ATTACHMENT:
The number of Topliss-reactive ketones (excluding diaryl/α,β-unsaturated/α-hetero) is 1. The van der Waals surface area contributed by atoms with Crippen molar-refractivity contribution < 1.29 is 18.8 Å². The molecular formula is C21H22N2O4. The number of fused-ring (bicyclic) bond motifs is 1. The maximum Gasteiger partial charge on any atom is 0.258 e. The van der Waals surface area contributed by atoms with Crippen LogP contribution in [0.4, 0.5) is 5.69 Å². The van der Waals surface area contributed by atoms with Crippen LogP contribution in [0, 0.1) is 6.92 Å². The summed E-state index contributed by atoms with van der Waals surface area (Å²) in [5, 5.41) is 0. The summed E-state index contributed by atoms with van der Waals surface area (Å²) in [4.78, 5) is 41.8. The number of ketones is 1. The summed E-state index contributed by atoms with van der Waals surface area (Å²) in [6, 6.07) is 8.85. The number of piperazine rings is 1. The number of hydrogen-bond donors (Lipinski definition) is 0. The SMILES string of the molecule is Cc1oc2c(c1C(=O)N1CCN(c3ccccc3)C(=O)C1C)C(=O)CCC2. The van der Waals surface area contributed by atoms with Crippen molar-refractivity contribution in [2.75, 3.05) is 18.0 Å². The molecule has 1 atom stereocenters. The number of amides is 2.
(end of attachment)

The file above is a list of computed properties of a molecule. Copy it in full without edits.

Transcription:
The number of Topliss-reactive ketones (excluding diaryl/α,β-unsaturated/α-hetero) is 1. The van der Waals surface area contributed by atoms with Crippen molar-refractivity contribution < 1.29 is 18.8 Å². The molecular formula is C21H22N2O4. The number of fused-ring (bicyclic) bond motifs is 1. The maximum Gasteiger partial charge on any atom is 0.258 e. The van der Waals surface area contributed by atoms with Crippen LogP contribution in [0.4, 0.5) is 5.69 Å². The van der Waals surface area contributed by atoms with Crippen LogP contribution in [0, 0.1) is 6.92 Å². The summed E-state index contributed by atoms with van der Waals surface area (Å²) in [5, 5.41) is 0. The summed E-state index contributed by atoms with van der Waals surface area (Å²) in [4.78, 5) is 41.8. The number of ketones is 1. The summed E-state index contributed by atoms with van der Waals surface area (Å²) in [6, 6.07) is 8.85. The number of piperazine rings is 1. The number of hydrogen-bond donors (Lipinski definition) is 0. The SMILES string of the molecule is Cc1oc2c(c1C(=O)N1CCN(c3ccccc3)C(=O)C1C)C(=O)CCC2. The van der Waals surface area contributed by atoms with Crippen molar-refractivity contribution in [2.75, 3.05) is 18.0 Å². The molecule has 1 atom stereocenters. The number of amides is 2.